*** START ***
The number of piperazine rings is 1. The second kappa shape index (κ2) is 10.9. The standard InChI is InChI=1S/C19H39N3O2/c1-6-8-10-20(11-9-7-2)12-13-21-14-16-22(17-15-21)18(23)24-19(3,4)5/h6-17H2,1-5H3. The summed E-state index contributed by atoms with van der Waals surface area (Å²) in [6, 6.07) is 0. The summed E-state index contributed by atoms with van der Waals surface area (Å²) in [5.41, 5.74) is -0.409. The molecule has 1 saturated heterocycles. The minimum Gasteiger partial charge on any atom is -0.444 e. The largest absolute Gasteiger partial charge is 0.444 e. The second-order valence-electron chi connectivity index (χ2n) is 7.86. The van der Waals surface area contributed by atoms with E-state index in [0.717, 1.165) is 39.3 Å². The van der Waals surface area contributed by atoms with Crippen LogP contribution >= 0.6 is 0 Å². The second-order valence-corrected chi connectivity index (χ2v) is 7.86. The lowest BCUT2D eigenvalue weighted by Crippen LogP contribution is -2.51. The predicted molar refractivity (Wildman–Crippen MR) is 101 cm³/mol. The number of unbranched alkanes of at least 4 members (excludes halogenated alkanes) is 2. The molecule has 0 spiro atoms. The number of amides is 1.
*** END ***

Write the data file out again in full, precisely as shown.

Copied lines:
The number of piperazine rings is 1. The second kappa shape index (κ2) is 10.9. The standard InChI is InChI=1S/C19H39N3O2/c1-6-8-10-20(11-9-7-2)12-13-21-14-16-22(17-15-21)18(23)24-19(3,4)5/h6-17H2,1-5H3. The summed E-state index contributed by atoms with van der Waals surface area (Å²) in [6, 6.07) is 0. The summed E-state index contributed by atoms with van der Waals surface area (Å²) in [5.41, 5.74) is -0.409. The molecule has 1 saturated heterocycles. The minimum Gasteiger partial charge on any atom is -0.444 e. The largest absolute Gasteiger partial charge is 0.444 e. The second-order valence-electron chi connectivity index (χ2n) is 7.86. The van der Waals surface area contributed by atoms with E-state index in [0.717, 1.165) is 39.3 Å². The van der Waals surface area contributed by atoms with Crippen LogP contribution >= 0.6 is 0 Å². The second-order valence-corrected chi connectivity index (χ2v) is 7.86. The lowest BCUT2D eigenvalue weighted by Crippen LogP contribution is -2.51. The predicted molar refractivity (Wildman–Crippen MR) is 101 cm³/mol. The number of unbranched alkanes of at least 4 members (excludes halogenated alkanes) is 2. The molecule has 0 spiro atoms. The number of amides is 1.